January 19th, 2012
Compliance costs and ongoing challenges of obtaining financing for new businesses have led many companies seeking growth to search for alternatives to franchising. These efforts, while quite understandable, have legal and practical implications. To understand whether they are worth the effort involved, it is important to analyze the nature of your business and its growth objectives by attempting to answer these types of questions:
1. Does your business primarily involve the sales of products you supply, the sale of products to be created by others using your methods, or the provision of services?
2. Does your business benefit from close association with a related enterprise? Examples are energy auditing, which is complementary to mechanical and renovation contractors, and the selling of fractional interests in real estate as part of a real estate brokerage business.
3. Will your business incur substantial upfront costs in the opening of new locations, either directly in the purchase of materials and inventory or indirectly in the time spent by staff in supporting the new operator?
4. Are your business methods a more compelling business asset than your brand name?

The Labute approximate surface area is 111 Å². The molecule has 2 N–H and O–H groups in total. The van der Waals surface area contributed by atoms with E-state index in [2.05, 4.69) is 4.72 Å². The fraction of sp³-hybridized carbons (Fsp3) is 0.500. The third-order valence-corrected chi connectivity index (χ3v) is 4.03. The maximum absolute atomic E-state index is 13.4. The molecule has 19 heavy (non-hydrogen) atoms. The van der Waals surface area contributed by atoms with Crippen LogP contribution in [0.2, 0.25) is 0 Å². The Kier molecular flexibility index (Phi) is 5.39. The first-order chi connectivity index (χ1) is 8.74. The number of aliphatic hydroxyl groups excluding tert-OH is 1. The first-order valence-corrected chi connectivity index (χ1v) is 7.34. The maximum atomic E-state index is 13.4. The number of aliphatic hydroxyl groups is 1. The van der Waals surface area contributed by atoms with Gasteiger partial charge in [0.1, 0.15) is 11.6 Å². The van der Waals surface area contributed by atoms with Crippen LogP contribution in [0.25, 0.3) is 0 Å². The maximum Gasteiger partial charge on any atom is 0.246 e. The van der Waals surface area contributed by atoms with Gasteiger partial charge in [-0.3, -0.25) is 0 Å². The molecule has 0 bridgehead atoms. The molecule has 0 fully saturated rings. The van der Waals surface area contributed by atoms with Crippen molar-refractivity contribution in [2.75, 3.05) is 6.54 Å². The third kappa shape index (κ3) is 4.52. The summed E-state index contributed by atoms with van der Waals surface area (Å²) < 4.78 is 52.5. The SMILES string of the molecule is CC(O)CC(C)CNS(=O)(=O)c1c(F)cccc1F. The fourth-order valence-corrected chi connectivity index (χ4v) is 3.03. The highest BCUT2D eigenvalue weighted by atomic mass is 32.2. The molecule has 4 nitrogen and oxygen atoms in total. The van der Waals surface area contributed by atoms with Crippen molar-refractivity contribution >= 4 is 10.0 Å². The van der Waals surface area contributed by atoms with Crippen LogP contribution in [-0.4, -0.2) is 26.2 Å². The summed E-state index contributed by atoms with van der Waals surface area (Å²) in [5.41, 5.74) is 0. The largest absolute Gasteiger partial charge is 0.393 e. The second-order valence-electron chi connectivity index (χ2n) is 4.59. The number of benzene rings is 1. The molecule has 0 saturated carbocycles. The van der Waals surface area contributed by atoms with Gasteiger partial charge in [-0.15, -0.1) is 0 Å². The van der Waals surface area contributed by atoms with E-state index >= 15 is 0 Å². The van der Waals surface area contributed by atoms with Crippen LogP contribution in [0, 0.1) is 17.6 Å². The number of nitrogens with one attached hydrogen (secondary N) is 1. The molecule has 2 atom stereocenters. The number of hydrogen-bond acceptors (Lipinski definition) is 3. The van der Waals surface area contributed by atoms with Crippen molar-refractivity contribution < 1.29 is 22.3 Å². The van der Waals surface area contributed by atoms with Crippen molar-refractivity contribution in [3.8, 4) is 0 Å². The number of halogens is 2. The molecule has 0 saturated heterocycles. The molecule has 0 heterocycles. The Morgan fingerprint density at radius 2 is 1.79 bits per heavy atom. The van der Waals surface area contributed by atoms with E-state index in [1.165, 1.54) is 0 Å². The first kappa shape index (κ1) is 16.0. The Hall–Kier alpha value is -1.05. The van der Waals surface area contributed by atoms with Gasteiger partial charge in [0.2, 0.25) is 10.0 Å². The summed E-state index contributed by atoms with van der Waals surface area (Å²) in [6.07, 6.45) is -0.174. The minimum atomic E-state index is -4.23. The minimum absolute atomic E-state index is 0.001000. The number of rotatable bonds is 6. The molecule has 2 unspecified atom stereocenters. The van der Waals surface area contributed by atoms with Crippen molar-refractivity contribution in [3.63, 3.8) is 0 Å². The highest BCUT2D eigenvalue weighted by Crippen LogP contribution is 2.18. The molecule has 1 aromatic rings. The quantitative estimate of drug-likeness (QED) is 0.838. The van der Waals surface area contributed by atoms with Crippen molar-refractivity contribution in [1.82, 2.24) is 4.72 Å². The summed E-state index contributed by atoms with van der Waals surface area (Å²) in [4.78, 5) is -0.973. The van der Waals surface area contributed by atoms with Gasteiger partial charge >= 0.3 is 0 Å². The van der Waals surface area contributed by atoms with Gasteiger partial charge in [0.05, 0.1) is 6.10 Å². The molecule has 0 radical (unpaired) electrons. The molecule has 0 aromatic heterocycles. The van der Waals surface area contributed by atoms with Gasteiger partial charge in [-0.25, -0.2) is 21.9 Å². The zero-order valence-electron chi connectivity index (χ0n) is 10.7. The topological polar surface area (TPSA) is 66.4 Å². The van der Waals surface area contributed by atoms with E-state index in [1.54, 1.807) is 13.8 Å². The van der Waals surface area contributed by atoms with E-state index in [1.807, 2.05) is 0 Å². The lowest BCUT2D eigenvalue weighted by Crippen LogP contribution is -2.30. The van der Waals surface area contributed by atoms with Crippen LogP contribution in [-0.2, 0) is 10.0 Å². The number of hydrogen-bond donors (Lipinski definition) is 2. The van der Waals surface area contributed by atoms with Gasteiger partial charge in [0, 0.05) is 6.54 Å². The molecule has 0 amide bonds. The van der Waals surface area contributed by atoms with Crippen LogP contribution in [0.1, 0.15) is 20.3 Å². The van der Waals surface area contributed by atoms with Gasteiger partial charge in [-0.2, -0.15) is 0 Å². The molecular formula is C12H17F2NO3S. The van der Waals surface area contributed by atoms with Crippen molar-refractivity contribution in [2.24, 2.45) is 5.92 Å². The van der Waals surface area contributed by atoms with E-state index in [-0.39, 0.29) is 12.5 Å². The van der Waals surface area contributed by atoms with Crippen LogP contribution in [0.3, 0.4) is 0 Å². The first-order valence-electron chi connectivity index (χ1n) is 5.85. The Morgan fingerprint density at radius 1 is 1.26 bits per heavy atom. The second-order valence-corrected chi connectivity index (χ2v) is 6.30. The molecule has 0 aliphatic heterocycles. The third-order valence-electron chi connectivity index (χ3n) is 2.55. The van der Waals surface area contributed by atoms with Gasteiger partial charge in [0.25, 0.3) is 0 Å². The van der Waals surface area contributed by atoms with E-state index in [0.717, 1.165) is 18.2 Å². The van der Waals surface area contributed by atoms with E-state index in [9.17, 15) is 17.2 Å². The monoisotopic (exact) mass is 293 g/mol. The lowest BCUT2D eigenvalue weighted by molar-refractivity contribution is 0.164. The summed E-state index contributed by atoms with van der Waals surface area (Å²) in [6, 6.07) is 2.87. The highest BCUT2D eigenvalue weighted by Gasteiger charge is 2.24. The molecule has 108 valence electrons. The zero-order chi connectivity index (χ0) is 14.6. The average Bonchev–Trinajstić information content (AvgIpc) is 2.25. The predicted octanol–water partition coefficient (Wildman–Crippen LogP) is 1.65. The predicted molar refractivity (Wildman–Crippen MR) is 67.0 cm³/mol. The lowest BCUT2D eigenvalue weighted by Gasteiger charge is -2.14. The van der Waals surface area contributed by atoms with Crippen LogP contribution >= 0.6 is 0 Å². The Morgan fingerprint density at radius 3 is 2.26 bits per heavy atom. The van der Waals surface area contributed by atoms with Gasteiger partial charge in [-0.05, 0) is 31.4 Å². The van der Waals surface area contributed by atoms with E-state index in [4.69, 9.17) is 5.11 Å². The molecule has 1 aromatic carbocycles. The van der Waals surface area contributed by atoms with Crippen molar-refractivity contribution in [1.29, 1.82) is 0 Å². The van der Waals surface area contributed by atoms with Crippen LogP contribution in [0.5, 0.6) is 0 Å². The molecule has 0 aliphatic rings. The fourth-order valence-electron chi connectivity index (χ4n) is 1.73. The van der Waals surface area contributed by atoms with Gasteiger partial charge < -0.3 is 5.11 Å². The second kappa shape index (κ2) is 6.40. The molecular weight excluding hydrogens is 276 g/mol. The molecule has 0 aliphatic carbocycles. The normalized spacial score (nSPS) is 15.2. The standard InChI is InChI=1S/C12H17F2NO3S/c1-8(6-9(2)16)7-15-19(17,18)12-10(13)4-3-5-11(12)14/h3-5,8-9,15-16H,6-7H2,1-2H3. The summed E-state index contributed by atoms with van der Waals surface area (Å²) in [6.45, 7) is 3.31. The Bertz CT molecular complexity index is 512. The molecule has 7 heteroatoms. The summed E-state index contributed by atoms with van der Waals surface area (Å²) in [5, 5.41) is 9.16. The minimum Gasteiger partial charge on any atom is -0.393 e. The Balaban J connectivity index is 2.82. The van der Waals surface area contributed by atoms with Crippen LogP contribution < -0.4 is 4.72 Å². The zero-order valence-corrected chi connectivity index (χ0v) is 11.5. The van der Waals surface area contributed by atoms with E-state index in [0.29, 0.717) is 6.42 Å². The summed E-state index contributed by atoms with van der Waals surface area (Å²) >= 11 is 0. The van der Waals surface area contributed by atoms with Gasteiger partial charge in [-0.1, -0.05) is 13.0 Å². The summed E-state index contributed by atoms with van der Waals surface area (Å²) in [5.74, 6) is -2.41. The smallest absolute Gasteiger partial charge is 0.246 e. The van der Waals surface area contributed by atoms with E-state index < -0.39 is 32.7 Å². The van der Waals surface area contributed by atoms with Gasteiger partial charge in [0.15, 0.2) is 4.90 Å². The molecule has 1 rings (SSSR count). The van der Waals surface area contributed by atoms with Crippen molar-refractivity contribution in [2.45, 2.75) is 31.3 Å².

5. To what degree is poor service quality in one location likely to jeopardize the ongoing fortunes in other locations?
6. What is your ability to finance growth through profits from existing operations?
7. What is your appetite for risk in growth? Company-owned locations can be more profitable than franchises, but also substantially riskier for many reasons, including employment risk (for a recent example, see this National Labor Relations Board decision).
Your answers to these questions and others will help lead to the desired method of growth and, in turn, the steps required to comply with applicable laws and that safeguard your company’s interests. The answer could be granting a franchise for someone else to develop and own a truly new, independent business, i.e., licensing someone else to operate using your brand, under methods you prescribe and in exchange for fees paid to you. Alternatively, you might recruit local representatives who have successful related businesses to sell your product or service as a relatively small part of their ongoing operations. You might use profits from existing operations to finance part of the costs of opening new locations, while recruiting “local talent” who will finance the other part of the cost and operate those locations (as “partners”). Or perhaps you will offer stock in your company and recruit talented salespeople or managers who will make no cash investment, but who also will have more limited ability to control and profit from local operations over time.
Each such solution (and there may be more than one) requires different legal services and provide different challenges. As growth counselors, the attorneys of Whiteford Taylor & Preston L.L.P. have the skills to assist with any of these endeavors. Contact David L. Cahn to discuss your growth strategy.